Wisconsin Department of Justice Subgrantee Civil Rights Information
As a condition of the receipt of federal grant funding through the Wisconsin Department of Justice (WisDOJ), subgrantees must comply with civil rights laws and regulations that prohibit discrimination. The following sections provide information and links to websites that will be helpful to WisDOJ subgrantees in complying with these civil rights requirements. In addition, they provide information on certifications subgrantees must complete as a condition of receiving federal grant funding through WisDOJ.
Civil Rights Training Opportunities
The US Department of Justice (US DOJ), Office of Justice Programs (OJP) has online training videos in the areas of Civil Rights, LEP and EEOP to help you understand your requirements as a subrecipient of these funds through a WisDOJ grant. You can find the training videos at https://www.ojp.gov/program/civil-rights/online-training. If you do not find the information you are looking for please contact your WisDOJ program manager for assistance.
Civil Rights Laws, Regulations, and Publications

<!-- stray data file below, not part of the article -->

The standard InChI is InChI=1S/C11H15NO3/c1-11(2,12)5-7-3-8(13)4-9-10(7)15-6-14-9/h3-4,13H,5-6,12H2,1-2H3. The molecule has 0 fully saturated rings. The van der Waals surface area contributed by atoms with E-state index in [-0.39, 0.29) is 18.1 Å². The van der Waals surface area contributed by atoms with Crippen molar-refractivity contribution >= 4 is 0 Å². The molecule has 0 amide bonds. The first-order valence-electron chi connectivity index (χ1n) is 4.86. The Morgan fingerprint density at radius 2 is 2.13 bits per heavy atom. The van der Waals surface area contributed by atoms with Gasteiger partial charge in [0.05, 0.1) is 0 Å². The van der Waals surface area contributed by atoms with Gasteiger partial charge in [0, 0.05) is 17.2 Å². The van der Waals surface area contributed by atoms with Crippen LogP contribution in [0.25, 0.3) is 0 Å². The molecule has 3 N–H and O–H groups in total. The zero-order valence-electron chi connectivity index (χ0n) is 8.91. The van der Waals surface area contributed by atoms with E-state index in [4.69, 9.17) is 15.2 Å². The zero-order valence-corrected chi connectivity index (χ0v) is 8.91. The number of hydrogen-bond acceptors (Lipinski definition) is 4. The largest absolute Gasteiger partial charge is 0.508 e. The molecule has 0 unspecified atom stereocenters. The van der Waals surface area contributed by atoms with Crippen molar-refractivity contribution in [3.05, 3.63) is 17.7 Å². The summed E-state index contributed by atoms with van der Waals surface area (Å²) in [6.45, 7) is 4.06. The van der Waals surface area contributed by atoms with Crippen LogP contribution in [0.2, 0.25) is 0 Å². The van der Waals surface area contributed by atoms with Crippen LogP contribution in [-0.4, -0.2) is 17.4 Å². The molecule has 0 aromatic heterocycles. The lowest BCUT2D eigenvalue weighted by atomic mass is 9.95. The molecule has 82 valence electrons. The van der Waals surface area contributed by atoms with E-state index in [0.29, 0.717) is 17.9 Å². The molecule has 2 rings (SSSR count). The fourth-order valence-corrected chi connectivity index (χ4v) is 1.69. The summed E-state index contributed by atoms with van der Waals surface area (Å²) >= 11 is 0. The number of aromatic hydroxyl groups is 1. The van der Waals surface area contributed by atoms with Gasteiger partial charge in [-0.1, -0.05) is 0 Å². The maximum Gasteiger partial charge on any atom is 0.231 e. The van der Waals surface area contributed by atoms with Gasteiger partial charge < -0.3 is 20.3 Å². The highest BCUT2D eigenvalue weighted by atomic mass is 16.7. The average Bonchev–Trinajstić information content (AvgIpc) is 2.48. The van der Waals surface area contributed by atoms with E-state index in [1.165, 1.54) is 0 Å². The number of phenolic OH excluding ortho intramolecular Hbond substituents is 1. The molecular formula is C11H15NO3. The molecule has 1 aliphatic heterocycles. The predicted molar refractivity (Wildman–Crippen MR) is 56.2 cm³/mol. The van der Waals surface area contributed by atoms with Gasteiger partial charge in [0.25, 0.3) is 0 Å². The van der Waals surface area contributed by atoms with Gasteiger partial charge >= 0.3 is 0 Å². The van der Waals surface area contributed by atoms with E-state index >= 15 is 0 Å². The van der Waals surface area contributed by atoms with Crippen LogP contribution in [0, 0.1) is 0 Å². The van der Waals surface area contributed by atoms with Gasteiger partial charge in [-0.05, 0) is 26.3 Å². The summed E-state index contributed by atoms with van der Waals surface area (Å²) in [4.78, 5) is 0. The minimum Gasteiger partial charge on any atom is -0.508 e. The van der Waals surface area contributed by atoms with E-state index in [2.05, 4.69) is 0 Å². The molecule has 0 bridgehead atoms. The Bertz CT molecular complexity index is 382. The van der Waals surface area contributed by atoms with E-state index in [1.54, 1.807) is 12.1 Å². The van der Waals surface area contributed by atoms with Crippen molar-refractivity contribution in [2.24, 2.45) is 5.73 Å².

The federal Office for Civil Rights (OCR), Office of Justice Programs (OJP) website includes information that will assist subgrantees in complying with civil rights laws and regulations. The site includes information regarding Equal Employment Opportunity Plans, the prohibition against national origin discrimination affecting persons with limited English proficiency, and other civil rights law and regulations: https://www.ojp.gov/program/civil-rights/overview
The OCR site provides an overview of specific statutes and regulations relating to civil rights and nondiscrimination, including: Section 601 of Title VI of the Civil Rights Act of 1964, 42 U.S.C. 2000d; Section 504 of the Rehabilitation Act of 1973, 29 U.S.C. 794; Section 901 of Title IX of the Education Amendments of 1972, 20 U.S.C. 1681; Section 303 of the Age Discrimination Act of 1975, 42 U.S.C. 6102; Section 809(c) of Title I of the Omnibus Crime Control and Safe Streets Act of 1968, 34 U.S.C. 10228(c); and Section 1407(e) of the Victims of Crime Act of 1984, 34 U.S.C. 20110(e). Synopses of these laws and related regulations may be found at https://www.ojp.gov/program/civil-rights/statutes-regulations
Limited English Proficiency (LEP)
Courts have interpreted Title VI's prohibition of discrimination on the basis of national origin to include discrimination based on English proficiency. Under Title VI (and the Safe Streets Act), recipients are required to provide LEP individuals with meaningful access to their programs and services. Providing "meaningful access" will generally involve some combination of services for oral interpretation and written translation of vital documents. LEP guidance and requirements for subgrantees of OJP Federal funds can be found at https://www.ojp.gov/program/civil-rights/limited-english-proficient-lep.
Equal Employment Opportunity Plan (EEOP) and Required Certification Process